The past administration missed the opportunity to start closing the country’s yawning infrastructure gap by taking advantage of very low interest rates on loans that would have raised funds for these badly needed economic investments, Finance Secretary Carlos Dominguez III said.
Dominguez said that under the Duterte administration, the government took advantage of whatever opportunity was left to borrow at low, concessional rates by frontloading its borrowings and diversifying their sources to jumpstart its ambitious “Build, Build, Build” infrastructure modernization program.
The government, Dominguez said, had to act fast because the cost of borrowing money to fund its spending on infrastructure, education and other human capital investments would soon get higher because of the Philippines’s anticipated status of becoming an upper middle-income economy.
“From 2010 to 2016, the cost of money around the world was near zero. That was the best time to borrow, and we did not borrow,” said Dominguez during a recent media forum. “They were not aggressive enough to fund projects when costs were really, really low.”
Dominguez said when the Duterte administration took over, “borrowings costs have gone up because the economic environment has changed. They are still low compared to historical levels but not as low as they were from 2010 to 2016.”
With the Philippines’ forthcoming elevated status as an upper middle income economy, he said “our cost of money is going to be higher because we will no longer qualify for the lower interest rates for poorer countries.”
Dominguez was referring to low lending rates granted by development partners to countries classified as low-income and lower-middle income economies.
For instance, Japan’s Special Terms for Economic Partnership (STEP) facility for its Official Development Assistance (ODA) loans grant lower interest rates with fixed terms to low-income countries.
Lower-middle income countries like the Philippines’ current status, do not qualify for STEP rates but may be granted preferential terms but with higher interest rates. Upper middle countries get higher interest rates than lower-middle income countries.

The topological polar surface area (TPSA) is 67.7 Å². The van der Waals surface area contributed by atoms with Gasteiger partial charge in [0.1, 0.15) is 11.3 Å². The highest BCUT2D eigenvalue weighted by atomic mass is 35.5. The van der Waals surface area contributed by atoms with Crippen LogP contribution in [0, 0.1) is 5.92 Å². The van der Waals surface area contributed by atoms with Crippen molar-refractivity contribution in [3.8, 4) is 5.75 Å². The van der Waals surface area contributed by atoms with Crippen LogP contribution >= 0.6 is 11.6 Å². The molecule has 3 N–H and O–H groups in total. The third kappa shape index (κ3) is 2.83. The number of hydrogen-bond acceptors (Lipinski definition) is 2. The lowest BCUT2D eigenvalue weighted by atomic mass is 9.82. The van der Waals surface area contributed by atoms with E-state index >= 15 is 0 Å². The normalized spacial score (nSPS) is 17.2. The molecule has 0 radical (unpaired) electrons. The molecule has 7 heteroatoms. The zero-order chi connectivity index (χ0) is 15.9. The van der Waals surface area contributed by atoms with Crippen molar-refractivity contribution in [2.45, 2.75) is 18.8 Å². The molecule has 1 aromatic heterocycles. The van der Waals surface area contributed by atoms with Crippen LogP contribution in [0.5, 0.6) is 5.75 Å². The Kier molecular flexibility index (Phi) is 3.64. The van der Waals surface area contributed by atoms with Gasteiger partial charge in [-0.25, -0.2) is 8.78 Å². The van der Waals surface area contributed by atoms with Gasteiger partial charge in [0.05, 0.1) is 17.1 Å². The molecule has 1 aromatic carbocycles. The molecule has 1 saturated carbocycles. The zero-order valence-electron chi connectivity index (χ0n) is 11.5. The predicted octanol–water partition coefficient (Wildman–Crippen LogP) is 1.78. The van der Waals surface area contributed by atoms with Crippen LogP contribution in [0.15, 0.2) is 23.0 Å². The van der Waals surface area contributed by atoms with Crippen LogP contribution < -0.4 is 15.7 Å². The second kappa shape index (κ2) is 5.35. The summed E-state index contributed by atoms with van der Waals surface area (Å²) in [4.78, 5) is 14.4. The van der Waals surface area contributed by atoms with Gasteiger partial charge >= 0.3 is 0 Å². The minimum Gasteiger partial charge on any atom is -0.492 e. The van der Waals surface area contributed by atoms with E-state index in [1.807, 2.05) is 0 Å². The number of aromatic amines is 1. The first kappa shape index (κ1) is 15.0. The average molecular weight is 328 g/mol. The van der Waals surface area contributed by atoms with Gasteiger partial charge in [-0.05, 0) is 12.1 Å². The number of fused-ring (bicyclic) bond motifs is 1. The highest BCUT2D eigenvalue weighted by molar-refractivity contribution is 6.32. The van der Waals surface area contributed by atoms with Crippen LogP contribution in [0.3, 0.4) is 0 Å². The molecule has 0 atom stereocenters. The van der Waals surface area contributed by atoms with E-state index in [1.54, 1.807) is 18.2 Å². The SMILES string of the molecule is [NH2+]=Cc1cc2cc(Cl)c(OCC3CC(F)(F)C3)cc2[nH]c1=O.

Dominguez said the opportunities missed by the past administration because of its failure to borrow cheap funds were, among others, the rehabilitation of the Metro Rail Transit (MRT) System Line-3, construction of airports, and expansion of road networks outside Metro Manila.
He said borrowing money is not bad per se if the funds would be invested in strategic projects that would generate massive returns for the people, such as initiatives to expand access to, and improve the quality of, education and health care; and in infrastructure projects that have the highest multiplier effects, like creating more jobs and generating more business activities.
“Now, if we borrow and invest it in projects that don’t make a return, then that’s really very bad.,” he said. “Among the projects that we are investing in is better education. So a better education has a tremendous return to the economy. Also, better healthcare for Filipinos not only for their personal benefit but for their ability to contribute to the growth our country; and of course, in infrastructure.”
He said the gauge to determine whether the national debt is manageable is to measure it as a percentage of GDP or an economy’s ability to grow.
“If we are not growing and borrowing, that’s really bad. But because we are growing, we have the ability to borrow more because we have the productive capacity to pay more,” Dominguez said.
During the Arroyo administration, the debt-to-GDP ratio was at 75 percent, which went down to around 55 percent during the Benigno Aquino III administration, and continued to decline in 2018 at 41.9 percent under the Duterte administration, Dominguez said.
He said that in pursuing tax reform, topped by the Tax Reform for Acceleration and Inclusion (TRAIN) Law, the government now has the fiscal space to pursue an ambitious, cash-intensive infrastructure program as shown by the manageable debt level and the country’s sound credit ratings.
The debt-to-GDP ratio, Dominguez said, is expected to further decrease to 38.6 percent by 2022.